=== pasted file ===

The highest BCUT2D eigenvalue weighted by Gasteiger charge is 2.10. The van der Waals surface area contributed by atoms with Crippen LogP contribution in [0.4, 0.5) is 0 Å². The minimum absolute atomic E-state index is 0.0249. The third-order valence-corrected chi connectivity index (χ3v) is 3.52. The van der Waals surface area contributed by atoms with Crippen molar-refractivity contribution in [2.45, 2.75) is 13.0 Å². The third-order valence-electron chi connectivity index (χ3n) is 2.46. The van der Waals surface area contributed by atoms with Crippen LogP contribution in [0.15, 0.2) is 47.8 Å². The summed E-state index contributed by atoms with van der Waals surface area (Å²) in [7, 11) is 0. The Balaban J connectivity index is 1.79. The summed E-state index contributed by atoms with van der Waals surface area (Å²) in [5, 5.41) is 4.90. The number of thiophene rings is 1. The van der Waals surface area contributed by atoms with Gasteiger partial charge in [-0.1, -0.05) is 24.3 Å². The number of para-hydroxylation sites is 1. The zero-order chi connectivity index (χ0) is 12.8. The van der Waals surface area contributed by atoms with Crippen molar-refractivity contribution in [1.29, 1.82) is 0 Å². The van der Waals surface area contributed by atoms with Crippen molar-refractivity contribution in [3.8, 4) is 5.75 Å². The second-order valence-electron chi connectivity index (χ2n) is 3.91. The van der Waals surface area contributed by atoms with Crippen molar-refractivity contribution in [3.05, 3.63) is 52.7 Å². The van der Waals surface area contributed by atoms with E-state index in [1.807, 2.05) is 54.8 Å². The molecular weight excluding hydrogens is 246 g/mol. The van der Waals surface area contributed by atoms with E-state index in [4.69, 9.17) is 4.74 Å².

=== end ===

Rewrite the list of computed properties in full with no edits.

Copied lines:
The highest BCUT2D eigenvalue weighted by Gasteiger charge is 2.10. The van der Waals surface area contributed by atoms with Crippen LogP contribution in [0.4, 0.5) is 0 Å². The minimum absolute atomic E-state index is 0.0249. The third-order valence-corrected chi connectivity index (χ3v) is 3.52. The van der Waals surface area contributed by atoms with Crippen molar-refractivity contribution in [2.45, 2.75) is 13.0 Å². The third-order valence-electron chi connectivity index (χ3n) is 2.46. The van der Waals surface area contributed by atoms with Crippen LogP contribution in [0.15, 0.2) is 47.8 Å². The summed E-state index contributed by atoms with van der Waals surface area (Å²) in [7, 11) is 0. The Balaban J connectivity index is 1.79. The summed E-state index contributed by atoms with van der Waals surface area (Å²) in [5, 5.41) is 4.90. The number of thiophene rings is 1. The van der Waals surface area contributed by atoms with Gasteiger partial charge in [-0.1, -0.05) is 24.3 Å². The number of para-hydroxylation sites is 1. The zero-order chi connectivity index (χ0) is 12.8. The van der Waals surface area contributed by atoms with Crippen molar-refractivity contribution in [1.29, 1.82) is 0 Å². The van der Waals surface area contributed by atoms with Crippen molar-refractivity contribution in [3.8, 4) is 5.75 Å². The second-order valence-electron chi connectivity index (χ2n) is 3.91. The van der Waals surface area contributed by atoms with Crippen molar-refractivity contribution in [3.05, 3.63) is 52.7 Å². The van der Waals surface area contributed by atoms with E-state index in [1.807, 2.05) is 54.8 Å². The molecular weight excluding hydrogens is 246 g/mol. The van der Waals surface area contributed by atoms with E-state index in [4.69, 9.17) is 4.74 Å².